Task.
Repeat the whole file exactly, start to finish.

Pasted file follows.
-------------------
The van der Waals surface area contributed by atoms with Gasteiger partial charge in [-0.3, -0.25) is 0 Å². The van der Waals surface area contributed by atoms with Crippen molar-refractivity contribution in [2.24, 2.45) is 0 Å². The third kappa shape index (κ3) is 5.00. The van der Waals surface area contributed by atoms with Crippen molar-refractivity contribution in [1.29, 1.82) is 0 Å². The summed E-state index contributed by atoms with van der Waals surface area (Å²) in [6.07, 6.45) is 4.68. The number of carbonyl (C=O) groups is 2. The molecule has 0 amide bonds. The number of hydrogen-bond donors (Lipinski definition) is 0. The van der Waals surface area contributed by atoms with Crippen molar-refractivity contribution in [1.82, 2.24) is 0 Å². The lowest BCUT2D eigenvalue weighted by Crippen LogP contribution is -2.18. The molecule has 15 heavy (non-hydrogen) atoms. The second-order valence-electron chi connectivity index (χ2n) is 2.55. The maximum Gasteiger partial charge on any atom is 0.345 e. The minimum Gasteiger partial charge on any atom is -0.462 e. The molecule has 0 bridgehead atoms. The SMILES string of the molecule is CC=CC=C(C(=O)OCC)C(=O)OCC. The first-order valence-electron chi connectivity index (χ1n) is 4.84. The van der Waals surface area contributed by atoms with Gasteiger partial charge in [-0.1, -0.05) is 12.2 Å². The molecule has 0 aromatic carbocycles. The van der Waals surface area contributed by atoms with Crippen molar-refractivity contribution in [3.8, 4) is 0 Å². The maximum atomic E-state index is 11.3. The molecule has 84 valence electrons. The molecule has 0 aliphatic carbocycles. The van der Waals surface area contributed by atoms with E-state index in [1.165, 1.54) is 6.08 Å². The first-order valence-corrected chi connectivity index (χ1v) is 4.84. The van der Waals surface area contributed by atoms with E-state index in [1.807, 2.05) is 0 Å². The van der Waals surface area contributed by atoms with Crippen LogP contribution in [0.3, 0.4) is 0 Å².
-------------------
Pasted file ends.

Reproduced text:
The van der Waals surface area contributed by atoms with Gasteiger partial charge in [-0.3, -0.25) is 0 Å². The van der Waals surface area contributed by atoms with Crippen molar-refractivity contribution in [2.24, 2.45) is 0 Å². The third kappa shape index (κ3) is 5.00. The van der Waals surface area contributed by atoms with Crippen molar-refractivity contribution in [1.29, 1.82) is 0 Å². The summed E-state index contributed by atoms with van der Waals surface area (Å²) in [6.07, 6.45) is 4.68. The number of carbonyl (C=O) groups is 2. The molecule has 0 amide bonds. The number of hydrogen-bond donors (Lipinski definition) is 0. The van der Waals surface area contributed by atoms with Crippen molar-refractivity contribution in [1.82, 2.24) is 0 Å². The lowest BCUT2D eigenvalue weighted by Crippen LogP contribution is -2.18. The molecule has 15 heavy (non-hydrogen) atoms. The second-order valence-electron chi connectivity index (χ2n) is 2.55. The maximum Gasteiger partial charge on any atom is 0.345 e. The minimum Gasteiger partial charge on any atom is -0.462 e. The molecule has 0 bridgehead atoms. The SMILES string of the molecule is CC=CC=C(C(=O)OCC)C(=O)OCC. The first-order valence-electron chi connectivity index (χ1n) is 4.84. The van der Waals surface area contributed by atoms with Gasteiger partial charge in [-0.1, -0.05) is 12.2 Å². The molecule has 0 aromatic carbocycles. The van der Waals surface area contributed by atoms with Crippen molar-refractivity contribution in [3.8, 4) is 0 Å². The maximum atomic E-state index is 11.3. The molecule has 84 valence electrons. The molecule has 0 aliphatic carbocycles. The van der Waals surface area contributed by atoms with E-state index in [1.165, 1.54) is 6.08 Å². The first-order valence-corrected chi connectivity index (χ1v) is 4.84. The van der Waals surface area contributed by atoms with E-state index in [1.807, 2.05) is 0 Å². The van der Waals surface area contributed by atoms with Crippen LogP contribution in [0.3, 0.4) is 0 Å².